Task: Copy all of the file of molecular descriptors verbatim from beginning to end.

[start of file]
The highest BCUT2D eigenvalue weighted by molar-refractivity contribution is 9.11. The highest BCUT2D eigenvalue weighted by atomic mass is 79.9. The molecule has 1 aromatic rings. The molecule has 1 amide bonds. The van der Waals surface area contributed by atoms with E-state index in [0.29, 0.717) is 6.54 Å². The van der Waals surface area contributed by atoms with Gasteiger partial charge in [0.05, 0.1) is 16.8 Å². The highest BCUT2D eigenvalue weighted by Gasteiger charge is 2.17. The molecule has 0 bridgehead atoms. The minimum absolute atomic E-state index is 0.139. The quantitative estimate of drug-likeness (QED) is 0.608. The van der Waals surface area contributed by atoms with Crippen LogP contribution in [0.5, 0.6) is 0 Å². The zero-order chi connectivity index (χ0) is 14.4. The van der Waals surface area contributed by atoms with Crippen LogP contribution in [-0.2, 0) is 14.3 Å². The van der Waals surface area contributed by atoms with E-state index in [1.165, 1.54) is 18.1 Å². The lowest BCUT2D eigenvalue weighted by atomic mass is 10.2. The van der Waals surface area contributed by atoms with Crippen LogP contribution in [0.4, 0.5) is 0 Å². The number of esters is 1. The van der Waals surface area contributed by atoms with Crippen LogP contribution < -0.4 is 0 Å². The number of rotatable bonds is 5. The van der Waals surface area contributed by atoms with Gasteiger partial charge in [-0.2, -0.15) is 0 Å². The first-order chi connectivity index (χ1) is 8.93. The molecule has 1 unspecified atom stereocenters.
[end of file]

The highest BCUT2D eigenvalue weighted by molar-refractivity contribution is 9.11. The highest BCUT2D eigenvalue weighted by atomic mass is 79.9. The molecule has 1 aromatic rings. The molecule has 1 amide bonds. The van der Waals surface area contributed by atoms with E-state index in [0.29, 0.717) is 6.54 Å². The van der Waals surface area contributed by atoms with Gasteiger partial charge in [0.05, 0.1) is 16.8 Å². The highest BCUT2D eigenvalue weighted by Gasteiger charge is 2.17. The molecule has 0 bridgehead atoms. The minimum absolute atomic E-state index is 0.139. The quantitative estimate of drug-likeness (QED) is 0.608. The van der Waals surface area contributed by atoms with Crippen LogP contribution in [0.5, 0.6) is 0 Å². The zero-order chi connectivity index (χ0) is 14.4. The van der Waals surface area contributed by atoms with Crippen LogP contribution in [-0.2, 0) is 14.3 Å². The van der Waals surface area contributed by atoms with E-state index in [1.165, 1.54) is 18.1 Å². The lowest BCUT2D eigenvalue weighted by atomic mass is 10.2. The van der Waals surface area contributed by atoms with Crippen LogP contribution in [0.4, 0.5) is 0 Å². The number of esters is 1. The van der Waals surface area contributed by atoms with Crippen LogP contribution < -0.4 is 0 Å². The number of rotatable bonds is 5. The van der Waals surface area contributed by atoms with Gasteiger partial charge in [-0.2, -0.15) is 0 Å². The first-order chi connectivity index (χ1) is 8.93. The molecule has 1 unspecified atom stereocenters.